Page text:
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- Data from LPL Financial shows that the stock market has a good track record in predicting the winner of the US presidential election.
- Since 1984, the S&P 500 has correctly predicted the outcome of each election based on the price movements in the three months preceding the election.
- Since 1928, Standard & Poor̵
- As we approach the November elections, investors should pay close attention to the stock market to find clues about whether President Donald Trump or former Vice President Joe Biden will win.
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Ryan Detrick, senior market strategist at LPL Financial, said that since 1984, the stock market has correctly predicted the winner of each US presidential election.
Back in 1928, the S&P 500 index correctly predicted the percentage of winners to be 87%.
How can investors use the S&P 500 index to better understand President Donald Trump or former Vice President Joe Biden most likely to win the election on November 3?
By tracking the market price trend three months before the election.
In a report released on Monday, Daytrick said: “When the S&P 500 index goes up 3 months before the election, the current party usually wins, and when the stock market goes down, the current party usually loses.”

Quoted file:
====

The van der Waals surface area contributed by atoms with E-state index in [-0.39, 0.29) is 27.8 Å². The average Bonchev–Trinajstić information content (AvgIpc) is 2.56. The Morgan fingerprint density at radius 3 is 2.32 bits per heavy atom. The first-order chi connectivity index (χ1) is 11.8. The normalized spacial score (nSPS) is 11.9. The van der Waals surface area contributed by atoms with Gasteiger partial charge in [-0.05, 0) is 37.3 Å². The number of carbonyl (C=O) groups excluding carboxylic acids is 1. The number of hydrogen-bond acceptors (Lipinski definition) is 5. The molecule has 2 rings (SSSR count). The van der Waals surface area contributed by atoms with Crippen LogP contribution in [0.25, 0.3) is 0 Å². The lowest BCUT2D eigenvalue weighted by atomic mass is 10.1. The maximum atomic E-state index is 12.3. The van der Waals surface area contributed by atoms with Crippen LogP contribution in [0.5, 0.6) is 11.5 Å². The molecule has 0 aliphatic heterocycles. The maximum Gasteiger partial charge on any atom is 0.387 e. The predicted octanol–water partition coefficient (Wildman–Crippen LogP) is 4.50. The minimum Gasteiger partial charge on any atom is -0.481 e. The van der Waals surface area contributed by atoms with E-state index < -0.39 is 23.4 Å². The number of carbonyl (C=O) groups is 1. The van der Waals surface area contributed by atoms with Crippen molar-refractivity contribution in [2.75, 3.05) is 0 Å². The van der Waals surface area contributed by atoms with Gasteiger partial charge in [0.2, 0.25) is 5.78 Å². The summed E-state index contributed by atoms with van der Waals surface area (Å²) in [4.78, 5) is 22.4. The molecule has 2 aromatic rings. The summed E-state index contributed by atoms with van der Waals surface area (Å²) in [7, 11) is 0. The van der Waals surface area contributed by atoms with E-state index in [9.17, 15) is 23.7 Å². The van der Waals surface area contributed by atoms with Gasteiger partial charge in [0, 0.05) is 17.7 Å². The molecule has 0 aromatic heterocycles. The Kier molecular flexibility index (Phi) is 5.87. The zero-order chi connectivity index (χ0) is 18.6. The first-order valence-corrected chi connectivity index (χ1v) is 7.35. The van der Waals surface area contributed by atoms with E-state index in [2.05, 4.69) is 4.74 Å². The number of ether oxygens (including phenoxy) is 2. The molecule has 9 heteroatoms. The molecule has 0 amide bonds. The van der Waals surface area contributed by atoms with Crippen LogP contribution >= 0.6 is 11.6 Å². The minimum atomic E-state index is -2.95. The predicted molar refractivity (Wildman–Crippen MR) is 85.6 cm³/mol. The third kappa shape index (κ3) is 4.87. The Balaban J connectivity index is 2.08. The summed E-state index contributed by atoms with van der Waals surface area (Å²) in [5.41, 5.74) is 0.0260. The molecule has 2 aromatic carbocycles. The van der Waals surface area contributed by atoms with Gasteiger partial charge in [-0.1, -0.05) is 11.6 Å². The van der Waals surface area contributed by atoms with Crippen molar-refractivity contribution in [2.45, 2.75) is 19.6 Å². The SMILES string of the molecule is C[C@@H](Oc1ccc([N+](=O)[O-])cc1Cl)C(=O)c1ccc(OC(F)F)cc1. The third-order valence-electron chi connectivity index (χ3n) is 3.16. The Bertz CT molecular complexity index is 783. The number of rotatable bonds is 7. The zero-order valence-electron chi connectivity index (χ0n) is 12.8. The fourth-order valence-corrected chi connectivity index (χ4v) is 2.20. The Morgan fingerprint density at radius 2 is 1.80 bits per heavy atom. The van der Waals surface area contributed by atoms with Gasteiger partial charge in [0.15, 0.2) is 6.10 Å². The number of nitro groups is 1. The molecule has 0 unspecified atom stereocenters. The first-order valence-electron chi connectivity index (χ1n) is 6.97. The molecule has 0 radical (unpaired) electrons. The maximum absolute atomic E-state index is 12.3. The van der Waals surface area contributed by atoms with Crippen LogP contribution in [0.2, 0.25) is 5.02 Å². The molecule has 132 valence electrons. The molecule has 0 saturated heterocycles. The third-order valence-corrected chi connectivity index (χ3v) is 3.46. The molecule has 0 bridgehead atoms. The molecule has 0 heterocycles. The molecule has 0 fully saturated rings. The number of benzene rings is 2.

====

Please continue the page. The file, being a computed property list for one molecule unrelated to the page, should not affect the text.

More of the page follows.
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In 2016, few people expected Trump to beat Hillary Clinton-except for the stock market.
“The Dow Jones index fell for nine consecutive days before the election, and the copper price (President Trump’s infrastructure is more built) hit a record high for 14 consecutive days, laying the foundation for a change in the leadership of the White House party,” Detrick said.
The stock market incorrectly predicted that the three elections for the winner of the presidential election were:
- In 1956, current President Dwight D. Eisenhower was re-elected, although the S&P 500 index fell 3.2% three months before the election.
- In 1968, although the S&P 500 index rose 6% in the three months before the election, the current president lost to Richard Nixon.
- In 1980, although the S&P 500 index rose 6.9% in the three months before the election, the current president lost to Ronald Reagan.
Investors who are keen on presidential politics should pay close attention to the stock market in the three months before the November 3 election.
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